Homeland Security scientists have continued to study the virus. They’ve evaluated its stability and ability to survive in saliva, lung fluids, on non-porous surfaces and in the air, said the team’s lead scientist, Lloyd Hough.
They said their research showed sunlight and temperature can break the virus down faster on non-porous surfaces such as shopping carts but it’s not instant. Hough said it is just one small piece of the many characteristics that contribute to the ability of the virus to transmit and cause disease.
“Ninety-nine percent of the virus will disappear in direct sunlight, but it will take 30 to 40 minutes,” he said. “If one virus particle gets you sick, it’s going to take a long time for that virus to go away.”
As a practical example, he said, “if you’re going to the supermarket, the shopping cart that has been sitting out in the sun is probably safer than the shopping cart that has been sitting inside the store.”
Communicating science in real time
Heat and sunlight don’t impact the virus inside the human body, Hough said. They haven’t studied its survival on skin and many other unknowns remain. It’s not known exactly how much virus a sick person puts into the air when they cough, he said, or how much of that virus it takes to make someone sick.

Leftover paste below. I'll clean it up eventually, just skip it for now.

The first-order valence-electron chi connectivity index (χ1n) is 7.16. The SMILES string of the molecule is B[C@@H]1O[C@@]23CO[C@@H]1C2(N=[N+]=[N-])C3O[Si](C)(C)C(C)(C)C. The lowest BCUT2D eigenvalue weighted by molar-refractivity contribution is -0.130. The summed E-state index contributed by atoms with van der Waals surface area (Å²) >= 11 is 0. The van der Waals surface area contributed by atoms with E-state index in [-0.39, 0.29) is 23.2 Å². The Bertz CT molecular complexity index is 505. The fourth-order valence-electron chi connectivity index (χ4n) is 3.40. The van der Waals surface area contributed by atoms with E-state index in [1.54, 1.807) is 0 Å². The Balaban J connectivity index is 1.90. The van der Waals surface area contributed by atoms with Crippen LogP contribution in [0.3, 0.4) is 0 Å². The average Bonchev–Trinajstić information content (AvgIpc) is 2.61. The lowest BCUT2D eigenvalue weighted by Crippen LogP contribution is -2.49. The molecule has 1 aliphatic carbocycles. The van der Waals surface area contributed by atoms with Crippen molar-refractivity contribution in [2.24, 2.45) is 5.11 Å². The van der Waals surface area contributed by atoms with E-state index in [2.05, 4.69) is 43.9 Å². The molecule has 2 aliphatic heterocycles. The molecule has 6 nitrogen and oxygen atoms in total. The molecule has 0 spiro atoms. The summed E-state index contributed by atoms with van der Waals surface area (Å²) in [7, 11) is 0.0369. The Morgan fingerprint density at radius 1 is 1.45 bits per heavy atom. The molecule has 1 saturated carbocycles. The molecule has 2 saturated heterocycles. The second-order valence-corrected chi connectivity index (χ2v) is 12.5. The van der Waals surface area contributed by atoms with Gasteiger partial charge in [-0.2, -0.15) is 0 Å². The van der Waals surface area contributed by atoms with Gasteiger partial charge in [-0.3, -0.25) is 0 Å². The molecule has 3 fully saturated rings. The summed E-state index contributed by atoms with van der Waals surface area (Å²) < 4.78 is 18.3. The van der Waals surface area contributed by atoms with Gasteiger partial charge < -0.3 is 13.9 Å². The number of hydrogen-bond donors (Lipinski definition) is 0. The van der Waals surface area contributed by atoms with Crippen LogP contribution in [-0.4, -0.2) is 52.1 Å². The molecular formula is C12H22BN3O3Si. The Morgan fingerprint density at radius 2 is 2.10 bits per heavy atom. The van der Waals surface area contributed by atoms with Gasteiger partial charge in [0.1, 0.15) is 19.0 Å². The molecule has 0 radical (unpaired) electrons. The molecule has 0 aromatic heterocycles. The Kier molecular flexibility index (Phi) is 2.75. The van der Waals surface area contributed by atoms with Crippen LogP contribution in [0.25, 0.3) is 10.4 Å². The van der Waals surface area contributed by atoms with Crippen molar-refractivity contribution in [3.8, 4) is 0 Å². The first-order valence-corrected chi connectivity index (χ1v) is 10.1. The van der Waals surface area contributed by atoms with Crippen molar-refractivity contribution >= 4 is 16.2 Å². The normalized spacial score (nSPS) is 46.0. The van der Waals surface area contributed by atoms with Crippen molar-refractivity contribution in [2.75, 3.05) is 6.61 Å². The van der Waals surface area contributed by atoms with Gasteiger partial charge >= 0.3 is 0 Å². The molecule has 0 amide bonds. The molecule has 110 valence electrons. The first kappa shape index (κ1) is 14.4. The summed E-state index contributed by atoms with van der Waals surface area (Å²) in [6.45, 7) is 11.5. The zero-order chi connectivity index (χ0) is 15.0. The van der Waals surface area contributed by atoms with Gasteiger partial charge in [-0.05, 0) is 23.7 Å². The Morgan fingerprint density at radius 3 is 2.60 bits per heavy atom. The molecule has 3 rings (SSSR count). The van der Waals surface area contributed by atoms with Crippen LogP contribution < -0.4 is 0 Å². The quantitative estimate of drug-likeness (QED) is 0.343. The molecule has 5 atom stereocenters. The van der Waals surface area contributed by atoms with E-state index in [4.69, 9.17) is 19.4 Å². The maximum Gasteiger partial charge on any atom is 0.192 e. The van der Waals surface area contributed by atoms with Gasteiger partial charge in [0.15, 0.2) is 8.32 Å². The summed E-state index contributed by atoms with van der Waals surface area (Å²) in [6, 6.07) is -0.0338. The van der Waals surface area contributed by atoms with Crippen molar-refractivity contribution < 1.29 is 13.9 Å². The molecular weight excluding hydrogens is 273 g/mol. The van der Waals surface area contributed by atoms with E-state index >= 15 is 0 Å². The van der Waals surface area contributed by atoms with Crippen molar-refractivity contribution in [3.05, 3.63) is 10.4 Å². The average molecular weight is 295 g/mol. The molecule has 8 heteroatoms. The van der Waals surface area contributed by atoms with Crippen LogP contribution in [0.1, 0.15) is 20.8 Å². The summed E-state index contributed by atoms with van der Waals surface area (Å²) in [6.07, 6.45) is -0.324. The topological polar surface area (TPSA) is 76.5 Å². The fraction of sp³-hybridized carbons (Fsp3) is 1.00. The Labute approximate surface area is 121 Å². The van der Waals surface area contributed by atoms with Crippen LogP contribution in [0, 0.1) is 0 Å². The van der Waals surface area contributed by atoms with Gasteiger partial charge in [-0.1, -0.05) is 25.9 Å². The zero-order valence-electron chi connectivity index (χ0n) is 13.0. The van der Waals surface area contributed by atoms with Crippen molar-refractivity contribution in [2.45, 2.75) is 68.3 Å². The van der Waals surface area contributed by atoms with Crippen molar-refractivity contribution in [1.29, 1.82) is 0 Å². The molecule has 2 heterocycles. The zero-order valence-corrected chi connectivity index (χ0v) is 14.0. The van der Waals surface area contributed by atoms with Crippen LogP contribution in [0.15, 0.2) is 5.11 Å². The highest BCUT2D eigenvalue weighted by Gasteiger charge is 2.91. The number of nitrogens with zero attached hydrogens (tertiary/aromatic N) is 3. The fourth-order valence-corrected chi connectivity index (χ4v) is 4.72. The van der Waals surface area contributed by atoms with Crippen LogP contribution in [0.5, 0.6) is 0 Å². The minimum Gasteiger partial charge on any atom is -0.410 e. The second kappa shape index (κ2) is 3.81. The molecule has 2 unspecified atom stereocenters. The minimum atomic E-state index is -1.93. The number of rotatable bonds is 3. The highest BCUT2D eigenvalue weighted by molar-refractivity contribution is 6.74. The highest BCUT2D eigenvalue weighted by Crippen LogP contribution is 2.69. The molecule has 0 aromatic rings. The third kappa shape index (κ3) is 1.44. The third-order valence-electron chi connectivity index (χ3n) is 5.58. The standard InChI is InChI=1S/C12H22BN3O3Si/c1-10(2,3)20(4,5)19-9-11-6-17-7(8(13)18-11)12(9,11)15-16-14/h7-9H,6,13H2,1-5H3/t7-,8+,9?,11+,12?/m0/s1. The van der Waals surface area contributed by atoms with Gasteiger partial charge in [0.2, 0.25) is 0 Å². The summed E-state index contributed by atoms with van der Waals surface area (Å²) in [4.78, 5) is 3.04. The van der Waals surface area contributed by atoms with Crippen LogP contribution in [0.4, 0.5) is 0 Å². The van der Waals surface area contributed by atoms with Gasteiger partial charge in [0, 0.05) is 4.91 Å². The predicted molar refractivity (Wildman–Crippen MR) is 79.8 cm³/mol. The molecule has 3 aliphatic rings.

Communicating some of the finer nuances of science has been difficult, the researchers said. Baker pointed to examples of misinformation about climate and the coronavirus in research papers published this year without peer review in the rush to share findings.
“It’s kind of hard when we had limited knowledge to say confidently there was an association with climate,” she said. “Unfortunately lots of those papers came out.”
One international paper suggesting the tropics weren’t at risk because of the higher temperatures was cited by officials in Indonesia as a reason not to lock down, Carlson said. “It has had an effect on policy and people’s lives.
“Any two people in the world can spread COVID-19 to each other at any time, which means, in a population with no immunity, weather isn’t at the steering wheel,” he said.
“There’s a combination of things you have to do: Stay socially distant, use a mask, wash your hands and be careful about who you contact. I don’t want people to stop juggling all that just because they think going outside solves all those problems.”